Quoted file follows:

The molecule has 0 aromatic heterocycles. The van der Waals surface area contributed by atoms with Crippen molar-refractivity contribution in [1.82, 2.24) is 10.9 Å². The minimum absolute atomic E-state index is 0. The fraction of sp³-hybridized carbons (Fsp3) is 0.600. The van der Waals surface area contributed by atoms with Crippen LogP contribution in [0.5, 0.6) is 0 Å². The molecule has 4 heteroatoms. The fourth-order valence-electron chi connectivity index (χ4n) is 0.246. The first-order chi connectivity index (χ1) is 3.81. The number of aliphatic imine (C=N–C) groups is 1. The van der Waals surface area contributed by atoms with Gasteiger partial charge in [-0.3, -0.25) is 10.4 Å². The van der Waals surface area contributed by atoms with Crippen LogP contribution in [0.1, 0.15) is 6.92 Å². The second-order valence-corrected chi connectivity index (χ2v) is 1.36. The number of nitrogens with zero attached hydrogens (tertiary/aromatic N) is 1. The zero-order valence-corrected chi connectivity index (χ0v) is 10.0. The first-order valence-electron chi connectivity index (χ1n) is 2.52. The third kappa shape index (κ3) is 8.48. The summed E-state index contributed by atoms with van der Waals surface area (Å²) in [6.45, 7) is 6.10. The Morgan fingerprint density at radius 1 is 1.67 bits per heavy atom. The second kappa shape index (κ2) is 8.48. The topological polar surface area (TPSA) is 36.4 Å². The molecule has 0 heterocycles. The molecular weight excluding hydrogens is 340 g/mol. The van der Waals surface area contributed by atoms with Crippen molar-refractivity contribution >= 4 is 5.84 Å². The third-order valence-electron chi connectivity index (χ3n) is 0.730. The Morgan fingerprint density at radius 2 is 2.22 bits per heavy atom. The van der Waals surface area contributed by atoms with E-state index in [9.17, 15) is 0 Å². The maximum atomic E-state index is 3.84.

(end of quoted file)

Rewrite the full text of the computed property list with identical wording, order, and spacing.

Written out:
The molecule has 0 aromatic heterocycles. The van der Waals surface area contributed by atoms with Crippen molar-refractivity contribution in [1.82, 2.24) is 10.9 Å². The minimum absolute atomic E-state index is 0. The fraction of sp³-hybridized carbons (Fsp3) is 0.600. The van der Waals surface area contributed by atoms with Crippen LogP contribution in [0.5, 0.6) is 0 Å². The molecule has 4 heteroatoms. The fourth-order valence-electron chi connectivity index (χ4n) is 0.246. The first-order chi connectivity index (χ1) is 3.81. The number of aliphatic imine (C=N–C) groups is 1. The van der Waals surface area contributed by atoms with Gasteiger partial charge in [-0.3, -0.25) is 10.4 Å². The van der Waals surface area contributed by atoms with Crippen LogP contribution in [0.1, 0.15) is 6.92 Å². The second-order valence-corrected chi connectivity index (χ2v) is 1.36. The number of nitrogens with zero attached hydrogens (tertiary/aromatic N) is 1. The zero-order valence-corrected chi connectivity index (χ0v) is 10.0. The first-order valence-electron chi connectivity index (χ1n) is 2.52. The third kappa shape index (κ3) is 8.48. The summed E-state index contributed by atoms with van der Waals surface area (Å²) in [6.45, 7) is 6.10. The Morgan fingerprint density at radius 1 is 1.67 bits per heavy atom. The second kappa shape index (κ2) is 8.48. The topological polar surface area (TPSA) is 36.4 Å². The molecule has 0 heterocycles. The molecular weight excluding hydrogens is 340 g/mol. The van der Waals surface area contributed by atoms with Crippen molar-refractivity contribution >= 4 is 5.84 Å². The third-order valence-electron chi connectivity index (χ3n) is 0.730. The Morgan fingerprint density at radius 2 is 2.22 bits per heavy atom. The van der Waals surface area contributed by atoms with E-state index in [9.17, 15) is 0 Å². The maximum atomic E-state index is 3.84.